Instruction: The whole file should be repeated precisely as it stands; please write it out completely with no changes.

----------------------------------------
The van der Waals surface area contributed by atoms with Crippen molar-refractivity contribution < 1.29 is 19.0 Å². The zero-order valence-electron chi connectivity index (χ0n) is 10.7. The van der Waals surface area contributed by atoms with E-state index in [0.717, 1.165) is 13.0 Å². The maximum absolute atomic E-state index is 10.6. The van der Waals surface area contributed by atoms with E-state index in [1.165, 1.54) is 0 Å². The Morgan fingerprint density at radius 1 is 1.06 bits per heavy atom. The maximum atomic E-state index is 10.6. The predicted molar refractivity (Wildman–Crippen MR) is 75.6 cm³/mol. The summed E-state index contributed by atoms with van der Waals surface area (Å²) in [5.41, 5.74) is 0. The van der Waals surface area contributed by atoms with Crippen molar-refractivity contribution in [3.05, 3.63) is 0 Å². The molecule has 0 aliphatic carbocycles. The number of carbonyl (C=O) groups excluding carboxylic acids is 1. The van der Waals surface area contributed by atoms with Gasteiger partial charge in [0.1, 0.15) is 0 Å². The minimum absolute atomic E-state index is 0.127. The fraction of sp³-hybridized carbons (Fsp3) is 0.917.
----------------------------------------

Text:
The van der Waals surface area contributed by atoms with Crippen molar-refractivity contribution < 1.29 is 19.0 Å². The zero-order valence-electron chi connectivity index (χ0n) is 10.7. The van der Waals surface area contributed by atoms with E-state index in [0.717, 1.165) is 13.0 Å². The maximum absolute atomic E-state index is 10.6. The van der Waals surface area contributed by atoms with E-state index in [1.165, 1.54) is 0 Å². The Morgan fingerprint density at radius 1 is 1.06 bits per heavy atom. The maximum atomic E-state index is 10.6. The predicted molar refractivity (Wildman–Crippen MR) is 75.6 cm³/mol. The summed E-state index contributed by atoms with van der Waals surface area (Å²) in [5.41, 5.74) is 0. The van der Waals surface area contributed by atoms with Crippen molar-refractivity contribution in [3.05, 3.63) is 0 Å². The molecule has 0 aliphatic carbocycles. The number of carbonyl (C=O) groups excluding carboxylic acids is 1. The van der Waals surface area contributed by atoms with Gasteiger partial charge in [0.1, 0.15) is 0 Å². The minimum absolute atomic E-state index is 0.127. The fraction of sp³-hybridized carbons (Fsp3) is 0.917.